Saturday, March 2, 2013

Political dynasties are here to stay

Unless the Supreme Court reverses its position on political dynasties, Congress will continue to flick the finger to the People by continuing to disregard the passage of an anti-political dynasty law.

SC asked to reverse position on political dynasties

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MANILA, Philippines—Despite their initial setbacks in their crusade against political dynasties, a group led by former Vice President Teofisto Guingona Jr. has filed a motion for reconsideration asking the Supreme Court to reverse its position that it could not compel Congress to enact an antidynasty law.
In their 27-page motion filed Feb. 22, Guingona, along with Volunteers Against Crime and Corruption founding chair Dante Jimenez, lawyers Leonardo de Vera, Eduardo Bringas and Vicente Velasquez, and Raymundo Jarque, clarified that they were not asking the court to usurp the powers of Congress to make laws.
“[We] simply pray for a determination of whether Congress by inaction for the past 25 years has violated the Constitution and its duty as the representative of the people when it chose to downplay and disregard the importance of the antipolitical dynasty policy despite the provision in Article XIII, Section 1 of the Constitution, mandating it to give highest priority to enact measures of this nature,” the petitioners said.
Early this month, the high court dismissed the Guingona group’s petition, along with that of senatorial candidate Ricardo Penson, citing the principle of separation of powers and doctrine of political question. The justices also said that the antidynasty provision in the Constitution was not self-executory and needed an enabling law.
However, Guingona and his fellow petitioners insisted that the Constitution had already forbidden political dynasties and Congress only have to define what a political dynasty is.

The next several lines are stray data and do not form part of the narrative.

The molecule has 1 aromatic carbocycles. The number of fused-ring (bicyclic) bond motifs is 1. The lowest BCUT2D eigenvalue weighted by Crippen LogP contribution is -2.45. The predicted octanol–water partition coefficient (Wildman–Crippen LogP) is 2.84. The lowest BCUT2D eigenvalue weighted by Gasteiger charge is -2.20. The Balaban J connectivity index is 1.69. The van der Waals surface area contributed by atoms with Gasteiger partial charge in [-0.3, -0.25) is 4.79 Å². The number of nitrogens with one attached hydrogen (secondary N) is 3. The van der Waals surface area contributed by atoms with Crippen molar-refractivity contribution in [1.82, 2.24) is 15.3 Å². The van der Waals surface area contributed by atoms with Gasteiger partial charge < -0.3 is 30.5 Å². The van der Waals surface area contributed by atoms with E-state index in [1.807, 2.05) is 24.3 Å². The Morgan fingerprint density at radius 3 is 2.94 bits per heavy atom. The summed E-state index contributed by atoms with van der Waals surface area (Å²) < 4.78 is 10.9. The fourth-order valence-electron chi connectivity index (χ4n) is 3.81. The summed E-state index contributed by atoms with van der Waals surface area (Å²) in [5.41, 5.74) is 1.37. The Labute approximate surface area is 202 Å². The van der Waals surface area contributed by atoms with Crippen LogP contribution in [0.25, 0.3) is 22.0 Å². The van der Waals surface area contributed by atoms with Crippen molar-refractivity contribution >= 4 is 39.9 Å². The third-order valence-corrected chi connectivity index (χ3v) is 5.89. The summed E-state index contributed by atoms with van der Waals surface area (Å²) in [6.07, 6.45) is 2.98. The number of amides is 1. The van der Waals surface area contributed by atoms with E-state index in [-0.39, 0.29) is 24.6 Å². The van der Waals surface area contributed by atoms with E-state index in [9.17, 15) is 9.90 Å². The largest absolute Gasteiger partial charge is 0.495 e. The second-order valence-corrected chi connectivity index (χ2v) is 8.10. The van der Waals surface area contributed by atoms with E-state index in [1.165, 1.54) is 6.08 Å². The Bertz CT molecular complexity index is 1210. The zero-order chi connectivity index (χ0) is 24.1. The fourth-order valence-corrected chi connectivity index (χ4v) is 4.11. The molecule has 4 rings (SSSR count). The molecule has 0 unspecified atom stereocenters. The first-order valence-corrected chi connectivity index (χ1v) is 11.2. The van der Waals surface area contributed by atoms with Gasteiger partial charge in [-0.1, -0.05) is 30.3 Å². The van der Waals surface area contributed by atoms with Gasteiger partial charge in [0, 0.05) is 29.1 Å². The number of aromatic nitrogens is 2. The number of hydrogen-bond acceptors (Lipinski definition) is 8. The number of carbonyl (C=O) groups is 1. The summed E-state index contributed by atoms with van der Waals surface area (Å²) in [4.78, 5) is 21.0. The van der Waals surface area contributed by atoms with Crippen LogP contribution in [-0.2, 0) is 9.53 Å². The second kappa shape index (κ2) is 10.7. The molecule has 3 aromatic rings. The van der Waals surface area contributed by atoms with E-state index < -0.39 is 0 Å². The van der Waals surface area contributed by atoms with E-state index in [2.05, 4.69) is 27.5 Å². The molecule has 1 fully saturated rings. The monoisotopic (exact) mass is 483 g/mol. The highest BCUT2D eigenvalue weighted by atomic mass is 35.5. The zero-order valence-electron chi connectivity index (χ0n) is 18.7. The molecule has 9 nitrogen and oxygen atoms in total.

“Congress does not have, Congress was not granted. Congress was not given the option, Congress was not given the discretion not to pass a law prohibiting political dynasty,” they said.
Instead of invoking the principle of separation of powers in refusing to compel Congress to enact an antidynasty law, the group said the justices could use the same principle to declare that the legislature had committed grave abuse of discretion.
“The act of the majority members of Congress in not passing the law is based on their personal bias as they themselves are part of the political dynasties. Clearly, there is grave abuse of discretion on their part,” they argued.
And when grave abuse of discretion is committed by the legislative or executive branches, the high court “should not use the doctrine of political question as a shield, to the detriment of the Filipino people from where all the branches of government derived their power in the first place,” they added.
They also said that if the high court found that there was indeed grave abuse discretion, there should be a commensurate move to give effect to its pronouncement and this move is to require Congress to follow the Constitution.
“This is not an encroachment or usurpation per se but rather the enforcement of the will of the People as mandated by the Constitution! This is true democracy!” they added.
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